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Published July 06, 2009, 12:00 AM

SUMMER BUGS


Home Rx: With small tweezers, get as close as possible to where the insect is attached to the skin and pull straight out. Try not to squeeze the tick’s body too hard or you can actually inject some of its blood into your skin. Wash thoroughly with soap and water.

When to seek professional help: If you develop a headache, muscle soreness, a slight fever and other flulike symptoms up to a month after the tick bite, you may have contracted Lyme disease from a deer tick. Also see your doctor if you develop a distinctive bull’s-eye rash (a red center, surrounded by red rings) or even a disseminated rash on the trunk of your body.

  • Home Rx: With small tweezers, get as close as possible to where the insect is attached to the skin and pull straight out. Try not to squeeze the tick’s body too hard or you can actually inject some of its blood into your skin. Wash thoroughly with soap and water. <br /><br />When to seek professional help: If you develop a headache, muscle soreness, a slight fever and other flulike symptoms up to a month after the tick bite, you may have contracted Lyme disease from a deer tick. Also see your doctor if you develop a distinctive bull’s-eye rash (a red center, surrounded by red rings) or even a disseminated rash on the trunk of your body.
  • Home Rx: Soothe pain with cool compresses soaked in half water/half milk or Burrow’s Solution, a preparation of aluminum acetate dissolved in water. Available at most pharmacies, Burrow’s Solution has soothing and antibacterial properties. Aloe vera-based gels can also help soothe sore, itchy skin.<br /><br />Cool – not ice-cold – baths are good for rehydrating damaged epidermis. There’s no need to add anything to the bathwater, Eidenschink says. “Your skin is irritated enough.”<br /><br />To lessen pain, take an over-the-counter pain reliever such as Advil, Tylenol or Aleve. <br /><br />When to seek professional help: If skin blisters or if you develop fever, chills, nausea or other flulike symptoms.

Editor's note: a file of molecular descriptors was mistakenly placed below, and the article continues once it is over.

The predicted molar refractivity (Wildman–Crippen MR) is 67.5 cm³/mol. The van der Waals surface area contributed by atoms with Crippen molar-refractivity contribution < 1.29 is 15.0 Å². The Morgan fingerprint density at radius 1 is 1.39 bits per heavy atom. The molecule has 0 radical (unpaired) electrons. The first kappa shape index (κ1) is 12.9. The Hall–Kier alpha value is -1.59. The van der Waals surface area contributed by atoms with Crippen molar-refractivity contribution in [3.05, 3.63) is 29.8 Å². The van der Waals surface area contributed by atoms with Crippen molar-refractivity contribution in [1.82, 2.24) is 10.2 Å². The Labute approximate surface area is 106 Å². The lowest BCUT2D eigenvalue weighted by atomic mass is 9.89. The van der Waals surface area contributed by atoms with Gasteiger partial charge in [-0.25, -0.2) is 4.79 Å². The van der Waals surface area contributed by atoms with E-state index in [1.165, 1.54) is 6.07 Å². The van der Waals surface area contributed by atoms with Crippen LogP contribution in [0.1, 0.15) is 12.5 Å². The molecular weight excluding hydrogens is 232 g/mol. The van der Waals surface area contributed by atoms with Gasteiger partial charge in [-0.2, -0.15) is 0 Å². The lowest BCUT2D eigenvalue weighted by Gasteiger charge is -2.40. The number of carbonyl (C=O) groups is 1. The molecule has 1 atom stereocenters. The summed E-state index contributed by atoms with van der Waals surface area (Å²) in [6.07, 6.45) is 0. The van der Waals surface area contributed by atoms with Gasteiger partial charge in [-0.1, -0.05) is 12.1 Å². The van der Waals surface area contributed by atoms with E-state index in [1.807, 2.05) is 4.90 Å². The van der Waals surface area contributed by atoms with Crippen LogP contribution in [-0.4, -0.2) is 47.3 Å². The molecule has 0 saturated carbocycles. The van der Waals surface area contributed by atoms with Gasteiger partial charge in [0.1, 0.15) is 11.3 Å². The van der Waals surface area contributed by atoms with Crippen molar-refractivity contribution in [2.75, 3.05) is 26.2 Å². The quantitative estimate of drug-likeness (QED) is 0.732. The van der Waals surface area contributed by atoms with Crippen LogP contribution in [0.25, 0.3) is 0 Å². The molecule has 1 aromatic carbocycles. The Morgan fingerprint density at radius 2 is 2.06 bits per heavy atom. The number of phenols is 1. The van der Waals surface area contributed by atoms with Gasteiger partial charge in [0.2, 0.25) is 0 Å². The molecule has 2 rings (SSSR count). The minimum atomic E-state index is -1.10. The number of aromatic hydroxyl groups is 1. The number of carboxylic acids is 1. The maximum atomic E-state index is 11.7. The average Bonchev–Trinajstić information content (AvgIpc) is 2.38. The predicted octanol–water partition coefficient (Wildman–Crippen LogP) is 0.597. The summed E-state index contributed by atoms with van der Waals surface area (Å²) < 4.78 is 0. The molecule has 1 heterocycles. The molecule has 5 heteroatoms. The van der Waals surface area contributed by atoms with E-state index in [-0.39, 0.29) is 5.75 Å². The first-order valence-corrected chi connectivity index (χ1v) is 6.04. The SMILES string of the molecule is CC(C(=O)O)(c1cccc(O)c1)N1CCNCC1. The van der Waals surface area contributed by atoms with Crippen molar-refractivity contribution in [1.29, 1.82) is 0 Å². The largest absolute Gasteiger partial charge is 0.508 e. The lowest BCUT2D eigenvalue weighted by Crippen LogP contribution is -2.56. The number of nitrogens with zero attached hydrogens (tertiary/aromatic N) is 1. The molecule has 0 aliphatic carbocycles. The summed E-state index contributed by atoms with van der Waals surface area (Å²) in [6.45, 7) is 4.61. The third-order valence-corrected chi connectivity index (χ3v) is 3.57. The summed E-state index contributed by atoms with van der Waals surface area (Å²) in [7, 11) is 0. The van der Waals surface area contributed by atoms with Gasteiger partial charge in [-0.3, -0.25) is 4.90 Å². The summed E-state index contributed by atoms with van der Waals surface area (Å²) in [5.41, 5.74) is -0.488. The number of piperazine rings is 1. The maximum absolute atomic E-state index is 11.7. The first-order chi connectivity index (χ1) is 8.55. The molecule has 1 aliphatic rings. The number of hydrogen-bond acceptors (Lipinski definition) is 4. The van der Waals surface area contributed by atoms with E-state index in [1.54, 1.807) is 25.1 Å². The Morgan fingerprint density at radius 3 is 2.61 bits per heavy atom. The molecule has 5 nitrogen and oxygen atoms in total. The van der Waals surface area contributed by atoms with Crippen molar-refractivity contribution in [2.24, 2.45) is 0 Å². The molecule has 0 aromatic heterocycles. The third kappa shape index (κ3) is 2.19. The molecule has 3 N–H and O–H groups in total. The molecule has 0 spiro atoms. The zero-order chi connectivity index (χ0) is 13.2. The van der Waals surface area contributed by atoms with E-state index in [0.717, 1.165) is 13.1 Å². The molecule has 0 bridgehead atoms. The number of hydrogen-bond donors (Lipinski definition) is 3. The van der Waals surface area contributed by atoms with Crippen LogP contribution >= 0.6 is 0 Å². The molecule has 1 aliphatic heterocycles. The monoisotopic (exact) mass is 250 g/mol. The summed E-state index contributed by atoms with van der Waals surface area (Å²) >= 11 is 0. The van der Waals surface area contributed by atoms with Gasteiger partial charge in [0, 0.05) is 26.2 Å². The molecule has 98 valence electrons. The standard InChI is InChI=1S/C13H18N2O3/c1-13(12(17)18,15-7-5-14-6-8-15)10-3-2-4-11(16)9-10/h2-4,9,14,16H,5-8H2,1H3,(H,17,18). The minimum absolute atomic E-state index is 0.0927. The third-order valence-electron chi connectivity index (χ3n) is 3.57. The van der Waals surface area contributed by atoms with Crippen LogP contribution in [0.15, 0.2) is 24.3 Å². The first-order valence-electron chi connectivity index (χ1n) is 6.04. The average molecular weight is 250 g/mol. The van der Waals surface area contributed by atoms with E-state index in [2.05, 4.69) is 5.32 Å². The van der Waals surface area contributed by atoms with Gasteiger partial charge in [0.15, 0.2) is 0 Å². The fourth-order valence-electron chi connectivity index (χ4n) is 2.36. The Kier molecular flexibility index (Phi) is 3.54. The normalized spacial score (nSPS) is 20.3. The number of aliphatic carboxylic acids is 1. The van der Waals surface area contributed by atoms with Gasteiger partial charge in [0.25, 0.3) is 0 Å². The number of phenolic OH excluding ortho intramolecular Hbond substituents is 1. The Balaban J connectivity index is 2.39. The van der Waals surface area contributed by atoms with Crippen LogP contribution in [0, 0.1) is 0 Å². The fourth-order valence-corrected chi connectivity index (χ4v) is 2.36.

• Poison ivy<br /><br />Home Rx: The real culprit is urushiol oil, which is released whenever the plant is stepped on or damaged. So learn to recognize it out in the wild with the old rhyme: “Leaflets of three, let it be.” Wear long pants and knee socks when hiking through long grass. You can also contract poison ivy secondhand, especially from your pet’s coat. If you suspect you’ve come in contact with the pesky plant, deactivate the oil by washing the area with pure water as soon as possible, Eidenschink says. (Some soaps can actually spread the oil.) Also remove and wash clothing immediately.<br /><br />Once the rash starts, you can soothe the discomfort with Benadryl or another oral antihistamine. Hydrocortisone cream, Gold Bond cream, calamine lotion or Aveeno oatmeal baths will help control itching. A common misconception is that poison ivy will spread if you scratch it, especially if the liquid inside the blisters is released. People usually notice a less-severe, secondary breakout after a primary flare-up. This secondary breakout isn’t because the rash has spread, Eidenschink says, but because that area may have had a lighter brush with the plant.<br /><br />When to seek professional help: If the rash is widespread, a doctor can prescribe an oral steroid such as Prednisone or topical steroid creams.